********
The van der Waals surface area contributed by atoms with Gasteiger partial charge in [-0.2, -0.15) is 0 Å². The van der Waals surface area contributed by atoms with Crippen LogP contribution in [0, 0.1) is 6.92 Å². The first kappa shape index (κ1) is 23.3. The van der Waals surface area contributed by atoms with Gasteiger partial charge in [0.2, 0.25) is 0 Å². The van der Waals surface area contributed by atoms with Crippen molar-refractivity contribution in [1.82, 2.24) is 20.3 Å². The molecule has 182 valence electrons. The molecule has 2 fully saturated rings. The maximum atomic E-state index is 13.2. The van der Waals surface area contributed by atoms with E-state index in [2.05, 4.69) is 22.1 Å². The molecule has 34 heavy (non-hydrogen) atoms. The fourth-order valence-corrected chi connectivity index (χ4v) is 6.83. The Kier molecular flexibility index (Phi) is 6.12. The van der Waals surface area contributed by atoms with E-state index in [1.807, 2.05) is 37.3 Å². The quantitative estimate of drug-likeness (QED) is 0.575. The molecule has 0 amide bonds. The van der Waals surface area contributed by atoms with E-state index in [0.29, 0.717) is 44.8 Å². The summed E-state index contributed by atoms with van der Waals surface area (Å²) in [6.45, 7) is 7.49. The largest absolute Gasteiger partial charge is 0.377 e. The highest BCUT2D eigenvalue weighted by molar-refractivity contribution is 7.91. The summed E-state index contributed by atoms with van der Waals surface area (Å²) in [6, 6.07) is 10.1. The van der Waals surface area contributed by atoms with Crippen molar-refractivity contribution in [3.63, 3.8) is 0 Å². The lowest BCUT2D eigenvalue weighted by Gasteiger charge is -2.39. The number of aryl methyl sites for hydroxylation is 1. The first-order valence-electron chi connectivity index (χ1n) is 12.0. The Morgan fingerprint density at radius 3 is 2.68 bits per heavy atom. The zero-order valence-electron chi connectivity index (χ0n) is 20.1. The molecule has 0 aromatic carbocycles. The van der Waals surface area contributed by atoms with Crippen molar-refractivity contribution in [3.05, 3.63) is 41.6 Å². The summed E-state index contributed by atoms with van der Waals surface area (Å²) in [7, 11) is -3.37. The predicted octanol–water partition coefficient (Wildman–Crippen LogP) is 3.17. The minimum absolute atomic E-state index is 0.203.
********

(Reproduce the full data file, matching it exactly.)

The van der Waals surface area contributed by atoms with Gasteiger partial charge in [-0.2, -0.15) is 0 Å². The van der Waals surface area contributed by atoms with Crippen LogP contribution in [0, 0.1) is 6.92 Å². The first kappa shape index (κ1) is 23.3. The van der Waals surface area contributed by atoms with Gasteiger partial charge in [0.2, 0.25) is 0 Å². The van der Waals surface area contributed by atoms with Crippen molar-refractivity contribution in [1.82, 2.24) is 20.3 Å². The molecule has 182 valence electrons. The molecule has 2 fully saturated rings. The maximum atomic E-state index is 13.2. The van der Waals surface area contributed by atoms with E-state index in [2.05, 4.69) is 22.1 Å². The molecule has 34 heavy (non-hydrogen) atoms. The fourth-order valence-corrected chi connectivity index (χ4v) is 6.83. The Kier molecular flexibility index (Phi) is 6.12. The van der Waals surface area contributed by atoms with E-state index in [1.807, 2.05) is 37.3 Å². The quantitative estimate of drug-likeness (QED) is 0.575. The molecule has 0 amide bonds. The van der Waals surface area contributed by atoms with E-state index in [0.29, 0.717) is 44.8 Å². The summed E-state index contributed by atoms with van der Waals surface area (Å²) in [6.45, 7) is 7.49. The largest absolute Gasteiger partial charge is 0.377 e. The highest BCUT2D eigenvalue weighted by molar-refractivity contribution is 7.91. The summed E-state index contributed by atoms with van der Waals surface area (Å²) in [6, 6.07) is 10.1. The van der Waals surface area contributed by atoms with Crippen molar-refractivity contribution in [3.63, 3.8) is 0 Å². The lowest BCUT2D eigenvalue weighted by Gasteiger charge is -2.39. The number of aryl methyl sites for hydroxylation is 1. The first-order valence-electron chi connectivity index (χ1n) is 12.0. The Morgan fingerprint density at radius 3 is 2.68 bits per heavy atom. The zero-order valence-electron chi connectivity index (χ0n) is 20.1. The molecule has 0 aromatic carbocycles. The van der Waals surface area contributed by atoms with Crippen molar-refractivity contribution in [3.05, 3.63) is 41.6 Å². The summed E-state index contributed by atoms with van der Waals surface area (Å²) in [7, 11) is -3.37. The predicted octanol–water partition coefficient (Wildman–Crippen LogP) is 3.17. The minimum absolute atomic E-state index is 0.203.